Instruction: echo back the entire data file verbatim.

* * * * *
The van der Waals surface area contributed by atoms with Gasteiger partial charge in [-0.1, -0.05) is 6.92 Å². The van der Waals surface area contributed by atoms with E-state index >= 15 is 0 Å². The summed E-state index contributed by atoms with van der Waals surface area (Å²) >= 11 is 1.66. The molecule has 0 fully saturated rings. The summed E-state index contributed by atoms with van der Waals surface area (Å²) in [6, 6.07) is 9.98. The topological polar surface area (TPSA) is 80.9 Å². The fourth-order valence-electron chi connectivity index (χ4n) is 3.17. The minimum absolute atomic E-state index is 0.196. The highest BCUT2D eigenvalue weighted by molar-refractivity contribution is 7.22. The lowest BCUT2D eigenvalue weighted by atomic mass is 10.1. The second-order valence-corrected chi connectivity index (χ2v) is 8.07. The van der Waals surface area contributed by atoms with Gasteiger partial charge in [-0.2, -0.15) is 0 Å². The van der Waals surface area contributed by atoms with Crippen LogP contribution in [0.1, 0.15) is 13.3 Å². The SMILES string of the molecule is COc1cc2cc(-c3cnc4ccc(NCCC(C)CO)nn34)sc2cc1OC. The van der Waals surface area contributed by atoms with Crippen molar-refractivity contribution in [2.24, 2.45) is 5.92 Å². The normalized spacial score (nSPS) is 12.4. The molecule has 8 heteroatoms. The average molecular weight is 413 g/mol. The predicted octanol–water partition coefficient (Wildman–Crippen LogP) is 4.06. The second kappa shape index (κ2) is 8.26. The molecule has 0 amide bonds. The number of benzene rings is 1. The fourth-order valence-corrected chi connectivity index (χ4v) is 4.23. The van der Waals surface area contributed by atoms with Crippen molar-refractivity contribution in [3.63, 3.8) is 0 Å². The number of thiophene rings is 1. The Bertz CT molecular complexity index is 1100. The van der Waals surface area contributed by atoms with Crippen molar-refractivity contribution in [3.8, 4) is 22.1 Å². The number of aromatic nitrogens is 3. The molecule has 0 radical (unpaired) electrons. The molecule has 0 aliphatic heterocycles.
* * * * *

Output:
The van der Waals surface area contributed by atoms with Gasteiger partial charge in [-0.1, -0.05) is 6.92 Å². The van der Waals surface area contributed by atoms with E-state index >= 15 is 0 Å². The summed E-state index contributed by atoms with van der Waals surface area (Å²) >= 11 is 1.66. The molecule has 0 fully saturated rings. The summed E-state index contributed by atoms with van der Waals surface area (Å²) in [6, 6.07) is 9.98. The topological polar surface area (TPSA) is 80.9 Å². The fourth-order valence-electron chi connectivity index (χ4n) is 3.17. The minimum absolute atomic E-state index is 0.196. The highest BCUT2D eigenvalue weighted by molar-refractivity contribution is 7.22. The lowest BCUT2D eigenvalue weighted by atomic mass is 10.1. The second-order valence-corrected chi connectivity index (χ2v) is 8.07. The van der Waals surface area contributed by atoms with Gasteiger partial charge in [-0.2, -0.15) is 0 Å². The van der Waals surface area contributed by atoms with Crippen LogP contribution in [0.1, 0.15) is 13.3 Å². The SMILES string of the molecule is COc1cc2cc(-c3cnc4ccc(NCCC(C)CO)nn34)sc2cc1OC. The van der Waals surface area contributed by atoms with Crippen molar-refractivity contribution in [2.24, 2.45) is 5.92 Å². The normalized spacial score (nSPS) is 12.4. The molecule has 8 heteroatoms. The average molecular weight is 413 g/mol. The predicted octanol–water partition coefficient (Wildman–Crippen LogP) is 4.06. The second kappa shape index (κ2) is 8.26. The molecule has 0 amide bonds. The number of benzene rings is 1. The fourth-order valence-corrected chi connectivity index (χ4v) is 4.23. The van der Waals surface area contributed by atoms with Crippen molar-refractivity contribution in [3.63, 3.8) is 0 Å². The number of thiophene rings is 1. The Bertz CT molecular complexity index is 1100. The van der Waals surface area contributed by atoms with Crippen molar-refractivity contribution in [3.8, 4) is 22.1 Å². The number of aromatic nitrogens is 3. The molecule has 0 radical (unpaired) electrons. The molecule has 0 aliphatic heterocycles.